His top priority was the osteoporosis. That’s fine. So we talked about bisphosphonates for a while, and why I don’t want to take them. It’s a risk/benefit issue. I’m not persuaded that I’m badly enough off for it to be worth it to me to take them. I could bore you with the details, but to make it short, this is an area where I’m not an expert, but I know a lot of folk who are, and I’m able to talk about bisphosphonates moderately intelligently. What was important for me was for the doctor to believe that. I was able to show that I’d read some of the same literature that he had, and this helped (I hope) establish some sort of credibility baseline for me. (The genomic content came into play a few moments later, with the doc deciding that the potential value of the HRT is just not worth the potential risk of DVT, given my genetic scan results, and he has me tapering off it.)

Then he was willing to take a look at the genomic info I’d selected out. Some of these we’ll have to deal with later. He and I agreed that most of what healthcare currently knows about MTHFR is suspect and insubstantial. He asked why I’d decided it was important. I pointed out some superficial similarities between my body type and the more severe form of MTHFR; showed him my brief distillation of Pubmed searches on emerging trends in MTHFR research; and then emphasized that a major driver was my constant craving for foods high in folate. Since he was already doing bloodwork, he agreed to add in the baseline test for a few vitamins and minerals.

We have a long talk about the skin issues and antibiotics and dermatitis herpetiformis and rosacea and celiac … what to do, and why a diagnosis matters if it doesn’t change my determination to remain gluten free. My computer crashed so I’m going to just wind this up now and perhaps continue another day. The end point is that the genomic tests DID change my healthcare practice. I walked away with a piece of paper that says I have a celiac diagnosis; we are removing the HRT; and I have the docs OK to start folate supplementation once I have my labs drawn. Pretty good starting point!

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8 thoughts on “AT LAST!!

  1. Pingback: It’s … Complicated. (A.K.A. “MTHFR Deficiency, Sequel”) | PGen Participant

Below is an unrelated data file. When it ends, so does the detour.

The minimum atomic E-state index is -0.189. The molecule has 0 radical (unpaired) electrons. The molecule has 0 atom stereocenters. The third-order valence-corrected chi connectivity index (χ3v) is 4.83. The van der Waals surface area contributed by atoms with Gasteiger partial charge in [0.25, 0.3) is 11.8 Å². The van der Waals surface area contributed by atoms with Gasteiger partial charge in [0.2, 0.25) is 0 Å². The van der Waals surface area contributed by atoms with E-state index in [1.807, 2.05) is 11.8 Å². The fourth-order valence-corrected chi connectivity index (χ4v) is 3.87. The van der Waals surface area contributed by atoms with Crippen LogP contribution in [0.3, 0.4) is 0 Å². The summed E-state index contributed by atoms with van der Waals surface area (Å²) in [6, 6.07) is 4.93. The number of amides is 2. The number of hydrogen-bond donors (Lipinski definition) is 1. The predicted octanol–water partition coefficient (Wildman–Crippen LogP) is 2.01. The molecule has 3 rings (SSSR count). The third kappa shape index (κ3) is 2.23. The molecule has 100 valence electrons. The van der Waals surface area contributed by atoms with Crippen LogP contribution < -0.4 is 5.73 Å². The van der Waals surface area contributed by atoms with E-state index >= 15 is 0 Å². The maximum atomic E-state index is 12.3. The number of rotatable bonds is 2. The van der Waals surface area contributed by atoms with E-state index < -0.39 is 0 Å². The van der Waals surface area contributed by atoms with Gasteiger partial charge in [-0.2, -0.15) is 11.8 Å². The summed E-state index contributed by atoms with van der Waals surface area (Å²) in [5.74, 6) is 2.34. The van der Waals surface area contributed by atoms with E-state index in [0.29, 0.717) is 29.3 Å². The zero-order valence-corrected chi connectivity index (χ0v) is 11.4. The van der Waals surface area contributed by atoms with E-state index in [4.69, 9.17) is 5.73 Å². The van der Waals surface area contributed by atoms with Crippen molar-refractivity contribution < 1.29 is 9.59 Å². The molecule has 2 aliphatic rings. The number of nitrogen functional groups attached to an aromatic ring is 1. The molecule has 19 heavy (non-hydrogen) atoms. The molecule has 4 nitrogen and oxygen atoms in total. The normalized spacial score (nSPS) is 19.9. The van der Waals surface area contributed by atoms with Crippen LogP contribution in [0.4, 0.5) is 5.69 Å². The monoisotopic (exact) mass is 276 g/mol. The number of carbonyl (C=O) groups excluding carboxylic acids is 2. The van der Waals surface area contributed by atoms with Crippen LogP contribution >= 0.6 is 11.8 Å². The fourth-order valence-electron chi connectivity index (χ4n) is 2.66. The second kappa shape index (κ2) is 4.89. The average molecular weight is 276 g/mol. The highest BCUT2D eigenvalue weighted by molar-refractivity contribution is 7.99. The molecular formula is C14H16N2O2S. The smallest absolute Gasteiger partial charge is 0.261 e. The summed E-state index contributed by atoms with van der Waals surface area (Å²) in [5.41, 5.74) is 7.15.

2. Since this blog entry was written 1.5 years ago, I don’t know if you’re still uncertain about your celiac/gluten sensitivity diagnosis. If you are, send me an email, and I can give you the rs numbers on your 23andMe results that will tell you if you have celiac disease and possibly gluten sensitivity.

    The criteria that 23andme uses to establish if someone has celiac disease is very limited. There are additional SNPs that should be considered in the determination. 23andMe tests for those SNPs, but they don’t look at them in saying whether someone has celiac or not. 23andMe gives an explanation of how their health report for celiac is generated, and they only consider the two most common SNPs for celiac as indicating celiac disease. One has to look up their raw data on 23andMe (using the Browse Raw Data feature) and then do a search on these particular SNPs to get a comprehensive determination.

      • According to http://www.ncbi.nlm.nih.gov/pmc/articles/PMC2386975/, these are the risk SNPs for the classic celiac conditions:
        DQ 2.5 = rs2187668 (T). DQ7 = rs4639334 (A). DQ8 = rs7454108 (G)

        One form of non-celiac gluten intolerance (NCGS) is HLA DQB1*0202. The SNPs necessary for DQ 2,2 are rs2395182 (T), rs7775228 (G), and rs4713586 (T). If rs2395182 (T), rs7775228 (G), and rs47135586 (G), then the person is DQ4, which is not a gluten intolerant condition.

        23andMe tests all of the above SNPs except rs4713586, which is the SNP that excludes someone from the category of being DQ 2,2.